IAB releases social media comment moderation guidelines

Interactive Advertising Bureau views user comments directed towards an organisation or social media platform, or to other users who are drawn to a particular organisation, do not constitute advertising

The Interactive Advertising Bureau (IAB) has released new Social Media Comment Moderation Guidelines in a bid to clarify how much responsibility brand owners have for user comments posted in social channels.

IAB Australia director of regulatory affairs, Samantha Yorke, said there has been confusion across the business community about how to manage user comments on social media platforms, and pointed out there are risks for organisations that aren’t aware of their responsibilities when it comes to the nature of these posts.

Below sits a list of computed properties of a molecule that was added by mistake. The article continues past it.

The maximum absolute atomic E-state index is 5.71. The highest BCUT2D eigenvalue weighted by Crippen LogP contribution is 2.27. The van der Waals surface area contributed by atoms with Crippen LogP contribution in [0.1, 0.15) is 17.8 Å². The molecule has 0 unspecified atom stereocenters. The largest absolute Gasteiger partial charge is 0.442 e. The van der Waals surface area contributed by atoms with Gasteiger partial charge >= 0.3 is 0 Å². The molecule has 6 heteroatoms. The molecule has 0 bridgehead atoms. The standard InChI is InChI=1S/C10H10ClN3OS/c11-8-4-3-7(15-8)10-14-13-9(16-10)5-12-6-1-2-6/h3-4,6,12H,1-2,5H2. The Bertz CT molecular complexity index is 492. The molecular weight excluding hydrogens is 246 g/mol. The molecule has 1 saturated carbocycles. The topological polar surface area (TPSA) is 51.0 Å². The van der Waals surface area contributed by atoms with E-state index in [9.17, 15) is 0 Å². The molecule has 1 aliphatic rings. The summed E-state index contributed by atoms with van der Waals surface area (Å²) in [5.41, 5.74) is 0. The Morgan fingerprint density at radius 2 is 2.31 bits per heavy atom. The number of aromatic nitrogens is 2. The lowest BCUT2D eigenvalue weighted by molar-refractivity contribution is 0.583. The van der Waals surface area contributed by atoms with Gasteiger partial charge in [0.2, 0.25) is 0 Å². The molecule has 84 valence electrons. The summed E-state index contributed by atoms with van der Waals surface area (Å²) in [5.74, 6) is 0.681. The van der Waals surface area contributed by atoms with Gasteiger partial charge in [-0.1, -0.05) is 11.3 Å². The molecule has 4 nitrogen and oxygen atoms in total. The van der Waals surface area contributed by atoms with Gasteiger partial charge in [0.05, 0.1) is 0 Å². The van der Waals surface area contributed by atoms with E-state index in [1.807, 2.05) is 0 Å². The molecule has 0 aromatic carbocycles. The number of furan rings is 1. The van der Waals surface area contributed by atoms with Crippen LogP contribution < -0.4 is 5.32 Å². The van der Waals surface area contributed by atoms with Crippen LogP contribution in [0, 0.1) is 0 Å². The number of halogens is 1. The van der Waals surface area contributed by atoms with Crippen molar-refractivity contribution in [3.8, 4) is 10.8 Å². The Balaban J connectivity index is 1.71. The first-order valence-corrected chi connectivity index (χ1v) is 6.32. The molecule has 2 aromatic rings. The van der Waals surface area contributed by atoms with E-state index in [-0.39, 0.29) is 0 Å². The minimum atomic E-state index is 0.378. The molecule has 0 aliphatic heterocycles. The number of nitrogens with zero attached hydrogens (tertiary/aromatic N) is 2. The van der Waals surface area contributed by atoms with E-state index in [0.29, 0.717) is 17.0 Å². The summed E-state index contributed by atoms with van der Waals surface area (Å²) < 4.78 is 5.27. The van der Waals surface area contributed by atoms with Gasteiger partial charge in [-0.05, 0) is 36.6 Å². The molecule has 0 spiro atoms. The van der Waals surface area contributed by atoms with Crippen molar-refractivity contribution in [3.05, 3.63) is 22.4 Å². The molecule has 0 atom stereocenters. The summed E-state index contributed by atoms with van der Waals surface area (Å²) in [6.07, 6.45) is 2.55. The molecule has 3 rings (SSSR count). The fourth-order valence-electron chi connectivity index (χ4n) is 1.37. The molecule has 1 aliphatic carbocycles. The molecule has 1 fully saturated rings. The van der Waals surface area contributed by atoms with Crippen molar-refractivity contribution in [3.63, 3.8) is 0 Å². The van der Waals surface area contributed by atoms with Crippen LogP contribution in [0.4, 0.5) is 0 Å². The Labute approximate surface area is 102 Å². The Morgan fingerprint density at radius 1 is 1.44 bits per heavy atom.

IAB’s view is that user comments directed towards an organisation or social media platform, or to other users who are drawn to a particular organisation, do not constitute advertising.

However, all stakeholders have a responsibility to manage user comments, IAB stated. This includes the users, who need to think about content before it is posted and take responsibility for their comments; brand owners, who should be engaged in responsible moderation across their social media channels; platform providers, who should remove comments reported to them which are illegal or violate terms and conditions as well as empower organisations with tools to help moderate social channels; and the community, who should report comments that violate applicable rules.